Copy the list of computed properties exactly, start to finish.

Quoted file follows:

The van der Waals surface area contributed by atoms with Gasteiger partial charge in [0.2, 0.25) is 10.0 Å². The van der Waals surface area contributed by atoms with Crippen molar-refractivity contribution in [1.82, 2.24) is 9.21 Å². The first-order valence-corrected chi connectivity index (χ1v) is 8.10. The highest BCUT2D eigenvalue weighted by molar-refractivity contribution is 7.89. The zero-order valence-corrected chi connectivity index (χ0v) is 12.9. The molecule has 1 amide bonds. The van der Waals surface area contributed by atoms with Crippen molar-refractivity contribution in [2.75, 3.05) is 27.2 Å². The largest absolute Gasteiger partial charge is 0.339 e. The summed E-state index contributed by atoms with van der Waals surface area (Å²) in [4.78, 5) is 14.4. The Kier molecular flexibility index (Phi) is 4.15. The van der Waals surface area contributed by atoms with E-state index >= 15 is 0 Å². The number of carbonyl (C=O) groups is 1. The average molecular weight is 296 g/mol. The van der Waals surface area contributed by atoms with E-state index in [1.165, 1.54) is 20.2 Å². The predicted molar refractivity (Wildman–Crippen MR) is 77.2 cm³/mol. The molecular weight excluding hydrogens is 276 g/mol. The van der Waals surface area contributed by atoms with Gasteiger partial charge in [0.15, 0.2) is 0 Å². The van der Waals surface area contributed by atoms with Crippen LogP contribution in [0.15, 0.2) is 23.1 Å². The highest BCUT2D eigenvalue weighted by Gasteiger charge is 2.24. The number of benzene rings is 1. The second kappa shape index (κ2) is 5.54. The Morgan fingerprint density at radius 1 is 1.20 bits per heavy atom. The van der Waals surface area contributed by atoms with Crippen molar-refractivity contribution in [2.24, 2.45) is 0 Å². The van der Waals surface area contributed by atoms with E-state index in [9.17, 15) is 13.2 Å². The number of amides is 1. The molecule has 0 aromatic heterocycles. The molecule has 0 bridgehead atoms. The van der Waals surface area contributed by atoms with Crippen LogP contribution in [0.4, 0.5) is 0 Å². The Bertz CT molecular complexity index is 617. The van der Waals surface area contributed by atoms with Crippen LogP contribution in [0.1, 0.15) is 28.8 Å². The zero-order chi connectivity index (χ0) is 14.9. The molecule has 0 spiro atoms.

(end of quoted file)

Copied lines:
The van der Waals surface area contributed by atoms with Gasteiger partial charge in [0.2, 0.25) is 10.0 Å². The van der Waals surface area contributed by atoms with Crippen molar-refractivity contribution in [1.82, 2.24) is 9.21 Å². The first-order valence-corrected chi connectivity index (χ1v) is 8.10. The highest BCUT2D eigenvalue weighted by molar-refractivity contribution is 7.89. The zero-order valence-corrected chi connectivity index (χ0v) is 12.9. The molecule has 1 amide bonds. The van der Waals surface area contributed by atoms with Crippen molar-refractivity contribution in [2.75, 3.05) is 27.2 Å². The largest absolute Gasteiger partial charge is 0.339 e. The summed E-state index contributed by atoms with van der Waals surface area (Å²) in [4.78, 5) is 14.4. The Kier molecular flexibility index (Phi) is 4.15. The van der Waals surface area contributed by atoms with E-state index >= 15 is 0 Å². The number of carbonyl (C=O) groups is 1. The average molecular weight is 296 g/mol. The van der Waals surface area contributed by atoms with E-state index in [1.165, 1.54) is 20.2 Å². The predicted molar refractivity (Wildman–Crippen MR) is 77.2 cm³/mol. The molecular weight excluding hydrogens is 276 g/mol. The van der Waals surface area contributed by atoms with Gasteiger partial charge in [0.15, 0.2) is 0 Å². The van der Waals surface area contributed by atoms with Crippen LogP contribution in [0.15, 0.2) is 23.1 Å². The highest BCUT2D eigenvalue weighted by Gasteiger charge is 2.24. The number of benzene rings is 1. The second kappa shape index (κ2) is 5.54. The Morgan fingerprint density at radius 1 is 1.20 bits per heavy atom. The van der Waals surface area contributed by atoms with Crippen molar-refractivity contribution in [2.24, 2.45) is 0 Å². The van der Waals surface area contributed by atoms with E-state index in [9.17, 15) is 13.2 Å². The number of amides is 1. The molecule has 0 aromatic heterocycles. The molecule has 0 bridgehead atoms. The van der Waals surface area contributed by atoms with Crippen LogP contribution in [0.4, 0.5) is 0 Å². The Bertz CT molecular complexity index is 617. The van der Waals surface area contributed by atoms with Crippen LogP contribution in [0.1, 0.15) is 28.8 Å². The zero-order chi connectivity index (χ0) is 14.9. The molecule has 0 spiro atoms.